Thursday, March 12, 2015

What's left on the agenda

By Mac Arnold
RTO Editor

Pretty much everything else came off the Michigan Hunting and Trapping Digest Sunday March 1 of legal critters to kill.

Coyotes are still on tap until April 15 as long as you buy a new small game license April 1.

And that's really all that I'm interested in anyway. Not that I wouldn't take a fox if presented with an opportunity when in season.

But that predator -- Wile E. Coyote -- is what primarily affects me because it eats into my deer hunting and really is the only reason why I still venture out into the great outdoors, unless you count the nightly expeditions I take with Augie, our black Lab, along the trail that hugs the pond behind the Monroe County, Mich., house.

The snow had been a problem for getting back there but after a trial run last week on snowshoes, it looks like I can get around that hangup. Of course winter could just end making everything easier all together. The forecast shows promise for this week -- March 9-15 -- with highs hitting the 50s from Wednesday into the weekend. Rain is supposed to muck up the Friday plans and possibly into Saturday.

This last Saturday looked warmer and was expected to be at nearly 40 degrees, so out I headed with new gear and a Foxpro electronic caller.

But for what it's worth, I'm pretty sure for a second time, I saw a glimmering of a 'yote in the morning darkness dart off the trail and into brush lining the south side of the pond.

During our walks, Augie always has his eyes intently on something off to that part of the field so I'm sure he's onto their tricks. Or maybe the sneaky dogs are stalking us.

After our outing two weeks ago, a quick locator howl from outside the garage door drew a response back in the general direction the crafty coyote would have traveled. But Saturday, March 8, I heard only owls and doves and watched the jumbo jets flying overhead out of Detroit Metro Airport.

One time maybe two weeks ago I was watching "experts" during the Foxpro show on the Sportsman's Channel and the guru -- I forget his name -- said calls and camo aside, the most important aspect of coyote hunting is the setup -- when, where and how you go about it.

I've cut out the quad not only for the noise factor but for the stuck factor in the snow as well. I don't feel like burying the four-wheeler in the back field. No thanks.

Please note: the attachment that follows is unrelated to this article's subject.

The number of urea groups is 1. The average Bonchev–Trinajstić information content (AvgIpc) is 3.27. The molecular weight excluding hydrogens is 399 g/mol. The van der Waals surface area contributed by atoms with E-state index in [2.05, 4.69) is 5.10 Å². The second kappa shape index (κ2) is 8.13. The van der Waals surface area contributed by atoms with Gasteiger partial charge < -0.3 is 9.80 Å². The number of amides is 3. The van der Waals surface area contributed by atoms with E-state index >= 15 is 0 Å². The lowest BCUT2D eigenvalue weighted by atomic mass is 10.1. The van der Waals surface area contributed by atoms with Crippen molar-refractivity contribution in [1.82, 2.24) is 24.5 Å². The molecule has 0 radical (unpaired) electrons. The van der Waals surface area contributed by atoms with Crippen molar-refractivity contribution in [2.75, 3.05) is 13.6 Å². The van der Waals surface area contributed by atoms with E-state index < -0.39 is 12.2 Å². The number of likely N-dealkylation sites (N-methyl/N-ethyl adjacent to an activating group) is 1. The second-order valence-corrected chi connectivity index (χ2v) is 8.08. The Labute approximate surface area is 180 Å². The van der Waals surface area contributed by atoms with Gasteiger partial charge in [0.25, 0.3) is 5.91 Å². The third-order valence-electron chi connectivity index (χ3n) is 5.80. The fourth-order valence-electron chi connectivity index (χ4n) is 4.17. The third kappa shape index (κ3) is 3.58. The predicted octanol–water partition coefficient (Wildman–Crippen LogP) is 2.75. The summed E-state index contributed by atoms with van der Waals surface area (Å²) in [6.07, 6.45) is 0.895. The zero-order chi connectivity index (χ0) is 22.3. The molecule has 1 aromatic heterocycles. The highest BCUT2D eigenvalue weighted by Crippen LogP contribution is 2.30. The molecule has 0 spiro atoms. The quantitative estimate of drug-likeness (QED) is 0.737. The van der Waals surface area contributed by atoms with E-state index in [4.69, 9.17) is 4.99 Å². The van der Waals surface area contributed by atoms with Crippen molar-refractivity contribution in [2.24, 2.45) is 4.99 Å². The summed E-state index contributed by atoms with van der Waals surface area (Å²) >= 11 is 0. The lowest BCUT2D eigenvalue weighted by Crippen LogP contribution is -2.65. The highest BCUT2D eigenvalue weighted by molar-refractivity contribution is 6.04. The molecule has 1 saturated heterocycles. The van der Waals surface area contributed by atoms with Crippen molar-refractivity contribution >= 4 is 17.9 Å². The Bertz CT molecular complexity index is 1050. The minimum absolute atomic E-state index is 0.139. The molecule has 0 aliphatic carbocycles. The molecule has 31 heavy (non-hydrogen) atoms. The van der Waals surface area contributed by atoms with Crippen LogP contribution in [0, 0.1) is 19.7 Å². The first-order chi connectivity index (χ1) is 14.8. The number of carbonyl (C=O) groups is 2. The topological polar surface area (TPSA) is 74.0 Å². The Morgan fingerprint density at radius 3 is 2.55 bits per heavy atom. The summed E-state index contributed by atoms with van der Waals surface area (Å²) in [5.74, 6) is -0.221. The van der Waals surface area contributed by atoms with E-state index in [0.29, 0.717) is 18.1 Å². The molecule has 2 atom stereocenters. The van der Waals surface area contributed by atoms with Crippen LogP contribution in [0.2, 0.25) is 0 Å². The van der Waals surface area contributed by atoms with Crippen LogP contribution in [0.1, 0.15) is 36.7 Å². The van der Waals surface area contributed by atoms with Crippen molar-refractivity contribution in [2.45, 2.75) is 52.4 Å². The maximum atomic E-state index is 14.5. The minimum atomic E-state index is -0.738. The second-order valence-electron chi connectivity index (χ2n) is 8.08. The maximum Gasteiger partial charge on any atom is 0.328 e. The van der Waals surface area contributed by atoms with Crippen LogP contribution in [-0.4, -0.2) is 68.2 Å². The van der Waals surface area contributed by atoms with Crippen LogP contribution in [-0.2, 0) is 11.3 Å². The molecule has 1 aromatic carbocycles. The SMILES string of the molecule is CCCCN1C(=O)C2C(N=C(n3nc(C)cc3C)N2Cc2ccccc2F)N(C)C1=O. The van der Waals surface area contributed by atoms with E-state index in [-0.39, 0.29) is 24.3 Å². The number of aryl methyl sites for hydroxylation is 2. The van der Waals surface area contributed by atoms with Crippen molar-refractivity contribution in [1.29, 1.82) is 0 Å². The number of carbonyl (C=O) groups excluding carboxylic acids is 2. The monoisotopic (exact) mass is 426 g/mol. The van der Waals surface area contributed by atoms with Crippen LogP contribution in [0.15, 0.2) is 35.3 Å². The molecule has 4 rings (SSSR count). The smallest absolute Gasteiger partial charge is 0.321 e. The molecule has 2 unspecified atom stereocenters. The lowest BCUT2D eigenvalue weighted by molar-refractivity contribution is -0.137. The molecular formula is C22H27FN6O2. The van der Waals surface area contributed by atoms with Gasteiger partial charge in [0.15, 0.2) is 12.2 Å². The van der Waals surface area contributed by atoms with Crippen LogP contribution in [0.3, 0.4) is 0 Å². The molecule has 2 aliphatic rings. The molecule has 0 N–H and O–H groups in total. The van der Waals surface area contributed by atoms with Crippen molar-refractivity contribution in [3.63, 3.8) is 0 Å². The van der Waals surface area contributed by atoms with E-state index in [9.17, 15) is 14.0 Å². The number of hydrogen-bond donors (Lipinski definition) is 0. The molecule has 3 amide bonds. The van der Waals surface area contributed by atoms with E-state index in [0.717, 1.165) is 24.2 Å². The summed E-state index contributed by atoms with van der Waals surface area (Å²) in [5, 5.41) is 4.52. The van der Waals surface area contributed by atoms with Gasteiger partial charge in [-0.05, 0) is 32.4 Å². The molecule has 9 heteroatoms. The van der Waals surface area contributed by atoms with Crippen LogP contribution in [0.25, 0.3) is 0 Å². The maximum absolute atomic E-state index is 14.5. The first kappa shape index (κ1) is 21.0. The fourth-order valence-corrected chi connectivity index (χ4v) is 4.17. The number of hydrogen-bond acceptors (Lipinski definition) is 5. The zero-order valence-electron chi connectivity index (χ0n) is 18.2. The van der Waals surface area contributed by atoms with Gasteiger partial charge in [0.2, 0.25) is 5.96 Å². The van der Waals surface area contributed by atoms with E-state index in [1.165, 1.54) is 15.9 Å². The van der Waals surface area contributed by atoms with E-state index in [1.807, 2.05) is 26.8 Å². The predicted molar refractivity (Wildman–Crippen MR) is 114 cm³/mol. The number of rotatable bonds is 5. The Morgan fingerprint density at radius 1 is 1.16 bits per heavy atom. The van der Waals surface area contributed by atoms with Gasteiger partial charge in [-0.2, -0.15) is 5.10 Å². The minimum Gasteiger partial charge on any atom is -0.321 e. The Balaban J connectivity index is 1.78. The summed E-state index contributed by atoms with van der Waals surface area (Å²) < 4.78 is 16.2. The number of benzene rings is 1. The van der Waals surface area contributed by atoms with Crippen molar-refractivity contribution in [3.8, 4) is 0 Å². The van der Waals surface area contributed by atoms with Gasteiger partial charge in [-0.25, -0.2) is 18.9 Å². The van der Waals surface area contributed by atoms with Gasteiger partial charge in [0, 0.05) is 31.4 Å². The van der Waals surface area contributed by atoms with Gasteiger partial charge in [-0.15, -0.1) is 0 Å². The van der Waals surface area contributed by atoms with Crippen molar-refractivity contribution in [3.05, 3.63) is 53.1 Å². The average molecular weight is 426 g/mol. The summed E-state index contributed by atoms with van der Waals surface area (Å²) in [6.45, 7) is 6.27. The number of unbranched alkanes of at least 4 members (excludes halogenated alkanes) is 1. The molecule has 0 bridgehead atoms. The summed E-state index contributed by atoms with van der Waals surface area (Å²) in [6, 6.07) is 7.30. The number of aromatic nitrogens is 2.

In addition I tried a slightly different place to call from along the edge of the woods to take away from the predictability factor.

Yet, no Wile E. Coyote approach. (Yes there are coyotes there on property, not only have I seen them but along with the wife, we have both heard them, so it's not an exclusive hallucination to yours truly.) So I would say the only other thing is getting out maybe at another time other than a couple of hours before dusk, which I did Sunday when I ventured out into the "non" warmup predawn air. Again, no customers were to be seen but boy the Foxpro electronic caller sure did sound nice.

With regard to this, and I'm sure applies to dogs equally, deer guru Stan Potts was saying during one of his shows how the position of the moon, not necessarily the phase, affects whitetail movement with the most busiest times being either when it is directly above or below the horizon.

That is another trick I might try so I can look into the scope and see the varmint's fury vitals in the cross hairs.

Believe me, it's overdue.

On a more positive note, for the glorious spring turkey season, I was one of 10 drawn for Monroe County's ZD unit from May 11-31.

For this outdoorsman, spring gobbler is where it's at. I mean I like it as much as any other hunting or fishing endeavor, except bow hunting for deer in the rut. Those two seasons probably run neck and neck, then followed by muzzleloader for deer, regular deer firearms, bird hunting, bass fishing, and lastly, (gulp), predator hunting?


But really, I've been getting more and more into coyote hunting. I just wish I was having more success at it.

Maybe that's what keeps me coming back every winter to take another crack at it.